Educating the Educators - Environmental Literacy at Tryon & Beyond


Marilyn Ellis stands by the front door of the Nature Center on a misty, spring morning encouraging visitors to pet the soft fur of the coyote pelt draped over her arm. She speaks to them calmly about habitat, survival and coexistence. The pelt, is one of her favorite teaching tools made available to her as a volunteer for Friends of Tryon Creek.

Though Ellis is already a Oregon Master Naturalist and a Certified Interpretive Guide and has volunteered as a wildlife rehabilitator, docent and taxidermist for a half dozen organizations, she has sat through the 20-hour volunteer training class at Tryon twice now and expects to do so again in the fall. “It’s required the first time. But there’s always more to learn, no matter how much you think you know,” Ellis says. “I took it the second time because it was a great way to go get the juices flowing, to see my fellow naturalists again and to refresh my familiarity with the programs.


This is exactly the energy and attitude that Erin Cathcart hopes will continue to emerge from the training classes she puts on for adult volunteers at Tryon Creek State Natural Area. Cathcart hopes her classroom at Tryon can be a hub of outdoor education that reaches to other organizations and agencies throughout the region.

“We talk about working with groups, group management, teaching technical ways to facilitate conversations and learning,” Cathcart says. “We’re not just teaching: Here’s a pileated woodpecker, but instead, how does that woodpecker fit into the programming as a whole.”

This kind of approach is not just useful at Tryon, but for volunteers at any of the region’s parks, river groups and green spaces where children and teachers spend valuable time on field trips. Cathcart sees that her volunteers crave more information, more resources and more teaching experience. She knows that Tryon’s superstar volunteers might be in the park one day and leading trips down the Tualatin the next. As this broader approach to training and education evolves, each of the partner organizations will take a turn hosting classes. Content would change depending on the group’s focus, experiences and expertise, she says. By strengthening environmental education in the region and creating a universal training program, visitors will walk away from their experiences with good, consistent, positive information.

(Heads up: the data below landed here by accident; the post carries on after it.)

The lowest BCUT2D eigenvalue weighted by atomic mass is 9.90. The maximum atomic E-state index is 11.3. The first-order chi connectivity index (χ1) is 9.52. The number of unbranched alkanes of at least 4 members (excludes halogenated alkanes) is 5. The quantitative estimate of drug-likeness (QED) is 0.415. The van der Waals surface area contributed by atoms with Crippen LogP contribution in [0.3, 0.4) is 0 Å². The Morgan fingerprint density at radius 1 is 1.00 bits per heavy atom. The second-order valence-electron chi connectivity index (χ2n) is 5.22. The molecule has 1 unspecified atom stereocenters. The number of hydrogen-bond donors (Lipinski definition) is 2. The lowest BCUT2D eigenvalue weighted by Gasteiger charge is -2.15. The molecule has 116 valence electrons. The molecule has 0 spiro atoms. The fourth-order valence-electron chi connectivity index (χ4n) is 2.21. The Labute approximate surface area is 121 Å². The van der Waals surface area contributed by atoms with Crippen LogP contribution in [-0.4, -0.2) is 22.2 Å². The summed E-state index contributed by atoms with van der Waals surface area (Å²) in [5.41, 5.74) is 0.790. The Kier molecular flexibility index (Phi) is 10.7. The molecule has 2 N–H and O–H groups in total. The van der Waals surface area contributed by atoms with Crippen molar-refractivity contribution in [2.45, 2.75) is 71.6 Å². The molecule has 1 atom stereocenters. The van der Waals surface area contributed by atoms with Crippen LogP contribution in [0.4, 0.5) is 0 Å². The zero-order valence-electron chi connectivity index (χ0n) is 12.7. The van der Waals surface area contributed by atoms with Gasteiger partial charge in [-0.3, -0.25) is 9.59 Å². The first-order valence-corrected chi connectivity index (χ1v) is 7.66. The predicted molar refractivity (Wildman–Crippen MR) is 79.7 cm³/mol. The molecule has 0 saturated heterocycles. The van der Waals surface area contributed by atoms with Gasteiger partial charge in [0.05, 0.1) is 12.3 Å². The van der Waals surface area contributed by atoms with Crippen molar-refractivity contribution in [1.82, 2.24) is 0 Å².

“All of us educators and organizations can then support each other with a larger goal of achieving environmental literacy both in the classroom and outside,” she says.

In 2009, House Bill 2544 was passed and signed into action by Governor Ted Kulongoski. Along with the so-called “No Oregon Child Left Inside Act” came the Oregon Environmental Literacy Plan.

Outside of the education circles, it’s not often seen or referred to, but it’s nearly 50 pages long and to put it briefly, states that kids need to spend time outside. The act, according to the document, is an effort to “further understand the interrelationship between our environment, society, and economy” by ensuring “every student in Oregon becomes a lifelong steward of the environment and community, willing and able to exercise the rights and responsibilities of environmental citizenship, choosing to interact frequently with the outdoor environment, equipped with multifaceted knowledge of our relationship to the environment and its resources, and prepared to address challenges with sound decisions for the future.”

Whether she’s holding a coyote pelt, the skull of a woodpecker or a stack of photographs, encouraging an understanding about relationships and connections between humans and natural systems is Marilyn Ellis’s main goal when she’s volunteering at the park.

She doesn’t mind reviewing those ideas each year in Cathcart’s class. She loves connecting with other naturalists and being part of a community that is truly appreciated. And just like the young students who arrive on schools buses each fall and spring, she learns by repetition. “It doesn’t hurt to hear something again,” she says. “Every time you’re in nature, it is new and wonderful and unexpected,” Ellis says. “There may be a goal for the program, but within that framework we can stop and talk about discovery. Everything is interconnected. It’s a sense of wonder and discovery and joy of observation that students can take with them everywhere.”